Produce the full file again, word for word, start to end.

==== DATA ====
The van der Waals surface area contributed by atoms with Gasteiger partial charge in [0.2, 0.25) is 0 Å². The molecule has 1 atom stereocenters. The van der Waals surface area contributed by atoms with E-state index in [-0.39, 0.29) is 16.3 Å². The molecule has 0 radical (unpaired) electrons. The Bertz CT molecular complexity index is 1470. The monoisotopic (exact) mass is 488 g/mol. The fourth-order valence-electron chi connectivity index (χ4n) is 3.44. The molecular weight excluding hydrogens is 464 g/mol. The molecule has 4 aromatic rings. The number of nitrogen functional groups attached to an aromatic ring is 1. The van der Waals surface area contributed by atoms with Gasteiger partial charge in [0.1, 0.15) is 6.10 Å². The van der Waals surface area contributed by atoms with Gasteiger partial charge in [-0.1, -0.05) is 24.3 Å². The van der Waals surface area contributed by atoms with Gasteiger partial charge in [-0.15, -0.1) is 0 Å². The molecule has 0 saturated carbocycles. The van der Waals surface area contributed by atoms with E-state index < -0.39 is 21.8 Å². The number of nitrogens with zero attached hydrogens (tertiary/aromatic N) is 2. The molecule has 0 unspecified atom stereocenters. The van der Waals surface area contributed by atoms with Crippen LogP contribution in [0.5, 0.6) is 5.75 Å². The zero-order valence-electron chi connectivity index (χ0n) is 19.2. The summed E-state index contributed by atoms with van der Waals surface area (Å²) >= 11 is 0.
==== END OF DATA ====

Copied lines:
The van der Waals surface area contributed by atoms with Gasteiger partial charge in [0.2, 0.25) is 0 Å². The molecule has 1 atom stereocenters. The van der Waals surface area contributed by atoms with E-state index in [-0.39, 0.29) is 16.3 Å². The molecule has 0 radical (unpaired) electrons. The Bertz CT molecular complexity index is 1470. The monoisotopic (exact) mass is 488 g/mol. The fourth-order valence-electron chi connectivity index (χ4n) is 3.44. The molecular weight excluding hydrogens is 464 g/mol. The molecule has 4 aromatic rings. The number of nitrogen functional groups attached to an aromatic ring is 1. The van der Waals surface area contributed by atoms with Gasteiger partial charge in [0.1, 0.15) is 6.10 Å². The van der Waals surface area contributed by atoms with Gasteiger partial charge in [-0.1, -0.05) is 24.3 Å². The van der Waals surface area contributed by atoms with Gasteiger partial charge in [-0.15, -0.1) is 0 Å². The molecule has 0 saturated carbocycles. The van der Waals surface area contributed by atoms with E-state index < -0.39 is 21.8 Å². The number of nitrogens with zero attached hydrogens (tertiary/aromatic N) is 2. The molecule has 0 unspecified atom stereocenters. The van der Waals surface area contributed by atoms with Crippen LogP contribution in [0.5, 0.6) is 5.75 Å². The zero-order valence-electron chi connectivity index (χ0n) is 19.2. The summed E-state index contributed by atoms with van der Waals surface area (Å²) >= 11 is 0.